Lots of organisms rely on symbiotic relationships, in which two species rely on each other for survival and one lives inside the other. But citrus mealybugs enjoy a triply symbiotic relationship unlike any we've ever seen...with one absolutely crucial exception.
Microbiologist John McCutcheon of the University of Montana and biologist Carol von Dohlen of Utah State University teamed up to study how symbiosis helps the citrus mealybug survive. The bug must turn plant sap into nutrients, but it lacks the ability to do this on its own. It relies on the bacterium Tremblaya princeps to handle the conversion process...except this bacterium can't do it all either.
Instead, Tremblaya princeps handles one part of the conversion into amino acids, and then it hands things over to a second, smaller bacterium Moranella endobia. This bacterium lives inside Tremblaya princeps, and neither bacterium possesses the necessary complement of biomachinery to turn the plant sap into nutrients. So this means the mealybug relies on both bacteria equally for food, Moranella needs to be housed inside Tremblaya, and Tremblaya must survive inside the mealybug. It's the first triple symbiosis we've ever seen.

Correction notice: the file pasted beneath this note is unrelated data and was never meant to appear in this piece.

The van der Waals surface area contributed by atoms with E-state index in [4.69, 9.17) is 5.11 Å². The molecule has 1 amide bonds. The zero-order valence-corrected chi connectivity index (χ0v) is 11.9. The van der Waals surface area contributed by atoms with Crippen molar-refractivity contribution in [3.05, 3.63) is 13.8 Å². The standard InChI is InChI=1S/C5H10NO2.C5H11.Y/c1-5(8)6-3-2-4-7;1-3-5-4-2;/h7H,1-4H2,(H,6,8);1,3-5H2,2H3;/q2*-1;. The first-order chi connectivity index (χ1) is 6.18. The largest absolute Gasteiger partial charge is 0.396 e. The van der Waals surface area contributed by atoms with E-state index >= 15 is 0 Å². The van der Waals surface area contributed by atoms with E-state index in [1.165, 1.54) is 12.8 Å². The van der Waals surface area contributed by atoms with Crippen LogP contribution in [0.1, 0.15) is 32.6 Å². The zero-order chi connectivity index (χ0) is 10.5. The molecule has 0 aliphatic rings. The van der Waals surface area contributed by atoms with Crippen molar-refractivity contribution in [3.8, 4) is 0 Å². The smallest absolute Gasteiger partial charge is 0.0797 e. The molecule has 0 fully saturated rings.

But that's not the end of the story - Tremblaya has the smallest genome of any organism that we've seen so far. It has only 121 genes, compared to the 20,000 or so that humans possess. No truly independent bacterium could ever survive with so few genes - its pair of symbiotic partners have allowed it to lose superfluous genes while settling into its easygoing routine. Crucially, the presence of a second bacterium in Moranella to handle some of its duties has allowed Tremblaya to lose even more genes that one might normally expect.
What we might be seeing here is a transitional stage in the development of organelles, which are semi-independent units found inside cells that possess a tiny portion of their own DNA and perform certain autonomous functions. In animals, those organelles are mitochondria, which are crucial for providing energy for the cell. The whole "tiny portion of their own DNA" thing is why mitochondrial DNA is so crucial to charting human ancestry.